Essay
The Curious Case Of The Mystery Novel

Prarthana Banikya

November 16, 2017

During a warm summer in the 1990s, the school I studied at took the seventh graders on a camping trip to an island in the Umiam Lake. On the first evening of our trip, we pitched our tents and helped prepare dinner. Once everything was set up under a starry sky by the lake, we sat around a bonfire to share mystery and ghost stories. That’s how many of our evenings on these trips unfolded. Every night, we sat for hours listening to each other’s stories, our voices punctuated by the sounds of crickets and gargling toads. There’s something about a good ghost or mystery story that has the ability to hook us much faster than other genres.
I’ve always been drawn to mystery stories and when given a choice, I’d pick a mystery novel over an autobiography, drama, or romance novel. Lately, I’ve been wondering what draws me to the mystery genre and why I find it so much more compelling than most other genres. While browsing at a bookstore, if I read an interesting synopsis of a mystery novel’s back cover, I find myself buying the book.

An alluring feature of good mystery novels is that they tend to be engrossing. Often, while reading mystery novels, curiosity gets the better of us and we can’t help ourselves from taking a quick peek at the last chapter of the book. Many a time, I’ve scrambled through to the last pages of a book with sweaty fingers and then quickly turned back to my original page fearing I’d read too much.

One night at boarding school, I woke up around midnight to use the washroom. I noticed the light on in my cousin’s room. As I approached it, I saw that my cousin was lying in bed, reading a book. Initially, the sound of my footsteps startled her but as she saw me, she let out a sigh of relief and exclaimed in a whisper, “You scared me!” She was clutching a copy of Sidney Sheldon’s Tell Me Your Dreams. She explained to me in her logical, elder-sister voice that she was just a few pages away from finding out the truth behind the murders and she couldn’t bear to put the book away yet. We both knew the options – reading through the night or missing jogging hour at 6 a.m. It was an easy choice.

One of the leading factors that draw us to mystery novels is the adrenaline rush that comes from reading them. However, over the years, this genre of books has come to mean a lot more to me. Many of these books have helped me get through some of my most trying days. Whether it was dealing with a broken heart, recuperating from an illness, or surviving the loneliness of the first few months of moving to a new city, mystery novels have kept me company.

A couple of years ago when I read Gone Girl by Gillian Flynn, I was intrigued by how cleverly multiple narratives were used and the complex, layered character of the protagonist that seemed terrifyingly real. I felt lucky I was not Nick Dunne! While reading mystery and suspense novels, I often have a habit of placing myself in the protagonist’s shoes and compared to what they were experiencing, my problems always seemed smaller.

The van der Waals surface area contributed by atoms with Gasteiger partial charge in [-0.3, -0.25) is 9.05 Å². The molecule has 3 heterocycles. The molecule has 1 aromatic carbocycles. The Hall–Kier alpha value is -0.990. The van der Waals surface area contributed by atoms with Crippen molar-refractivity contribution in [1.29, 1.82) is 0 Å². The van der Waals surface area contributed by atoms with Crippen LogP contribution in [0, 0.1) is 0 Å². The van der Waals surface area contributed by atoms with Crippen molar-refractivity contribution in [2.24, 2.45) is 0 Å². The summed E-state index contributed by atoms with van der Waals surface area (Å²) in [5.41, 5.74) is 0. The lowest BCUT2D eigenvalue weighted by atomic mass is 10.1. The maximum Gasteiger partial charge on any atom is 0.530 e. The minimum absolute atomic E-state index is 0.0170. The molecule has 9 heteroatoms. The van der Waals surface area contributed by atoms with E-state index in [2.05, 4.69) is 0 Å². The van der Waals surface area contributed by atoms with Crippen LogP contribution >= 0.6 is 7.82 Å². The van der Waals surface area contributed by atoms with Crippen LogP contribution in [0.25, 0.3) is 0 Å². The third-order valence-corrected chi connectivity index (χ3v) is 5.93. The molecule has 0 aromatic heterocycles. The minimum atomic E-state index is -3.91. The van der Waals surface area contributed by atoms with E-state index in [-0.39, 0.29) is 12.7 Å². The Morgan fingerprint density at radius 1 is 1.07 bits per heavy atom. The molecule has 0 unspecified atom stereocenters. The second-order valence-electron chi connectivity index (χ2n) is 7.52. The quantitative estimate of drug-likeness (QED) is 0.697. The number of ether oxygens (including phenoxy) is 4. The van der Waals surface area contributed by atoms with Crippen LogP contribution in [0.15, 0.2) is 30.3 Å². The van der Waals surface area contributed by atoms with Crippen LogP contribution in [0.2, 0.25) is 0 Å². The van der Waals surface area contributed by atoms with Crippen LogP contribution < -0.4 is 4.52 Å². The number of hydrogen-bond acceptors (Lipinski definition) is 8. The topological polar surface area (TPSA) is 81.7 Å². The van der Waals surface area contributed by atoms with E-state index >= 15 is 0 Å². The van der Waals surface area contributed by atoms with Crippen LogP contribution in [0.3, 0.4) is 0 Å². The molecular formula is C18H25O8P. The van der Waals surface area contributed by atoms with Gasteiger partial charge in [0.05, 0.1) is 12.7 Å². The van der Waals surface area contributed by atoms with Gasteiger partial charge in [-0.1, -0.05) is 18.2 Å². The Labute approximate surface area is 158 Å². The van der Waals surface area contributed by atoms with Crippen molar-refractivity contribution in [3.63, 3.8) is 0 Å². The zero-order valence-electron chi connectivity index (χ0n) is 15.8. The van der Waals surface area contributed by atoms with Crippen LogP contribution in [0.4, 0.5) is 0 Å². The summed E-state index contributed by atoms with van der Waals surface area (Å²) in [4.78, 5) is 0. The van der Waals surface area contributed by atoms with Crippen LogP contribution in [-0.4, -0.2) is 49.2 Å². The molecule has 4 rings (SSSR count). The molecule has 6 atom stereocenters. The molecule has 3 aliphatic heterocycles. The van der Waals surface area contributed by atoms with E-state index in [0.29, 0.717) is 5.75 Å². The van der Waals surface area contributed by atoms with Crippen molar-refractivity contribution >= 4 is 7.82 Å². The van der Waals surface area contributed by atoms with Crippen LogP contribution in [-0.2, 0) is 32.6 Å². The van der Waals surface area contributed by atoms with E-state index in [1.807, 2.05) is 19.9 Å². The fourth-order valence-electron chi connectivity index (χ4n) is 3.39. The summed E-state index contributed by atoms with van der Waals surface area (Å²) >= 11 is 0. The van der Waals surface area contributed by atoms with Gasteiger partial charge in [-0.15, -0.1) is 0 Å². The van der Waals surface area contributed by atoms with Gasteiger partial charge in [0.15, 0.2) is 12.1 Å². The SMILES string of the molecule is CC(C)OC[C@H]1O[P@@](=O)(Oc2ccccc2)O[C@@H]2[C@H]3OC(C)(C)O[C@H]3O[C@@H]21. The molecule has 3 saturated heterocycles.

Recently, when my mother visited me in Bangalore, I bought her a few books to keep her company while I was at work. I thought a mystery book would keep her occupied and grabbed a book by Mary Higgins Clark. I found that my assessment was correct and, in a very short period of time, she was hooked. The next day, I was surprised to see her reading only intermittently. On being asked, she told me that she was reading slowly and savouring the book because she didn’t want it to get over! On my way back from work that day, I bought her two more books by Clark and soon, she was back to her regular pace of reading without having to worry about running out of reading material.

If you’ve grown up with siblings or cousins, you may have learned the hard way that reading mystery novels comes with the risk of another person giving away the ending “just for fun” or for the sole purpose of picking a fight. When we are excited, thrilled, or scared, our brain releases dopamine and this helps strengthen the bonds among people sharing the same experience. Although I was always close to my cousins, our time spent reading mystery novels together, sharing similar feelings of nervousness and later, relief as the plot unfolded, has helped us develop a stronger bond. It helped us not only to know a different side of each other but also made us feel like we shared a little piece of another world.

During my growing up years, I’d read a lot of Edgar Allen Poe and Agatha Christie and even decades later, I love their books as much as I had as a 12-year old. When a book is particularly good, I take breaks in between just to savour it, much like my mother did. Sometimes during these breaks from reading, I find my cat Yankee curled up beside me and staring at a blank spot on the wall or into thin air. And just as I am trying my best to stay calm, the lights flicker and the power goes out. Even so, if you ask me, despite feeling unnerved at times, I’d still grab a mystery novel over anything else.

Check out Prarthana’s favourite mystery novels.

Prarthana Banikya is a graduate in Sociology from Miranda House with a certificate in poetry. She spent her formative years in the valleys of Northeastern India from where she draws inspiration for most of her writing. Her work has been featured in several journals including Aaduna, Asia Writes, Aerogram, Danse Macabre, Poetry Super Highway, Namnai, and Pratilipi. In 2016, she was nominated for the Pushcart Prize for poetry and in 2018, was the recipient of the Orange Flower Award for poetry. She blogs at prarthanabanikya.blogspot.in.

You can read her articles here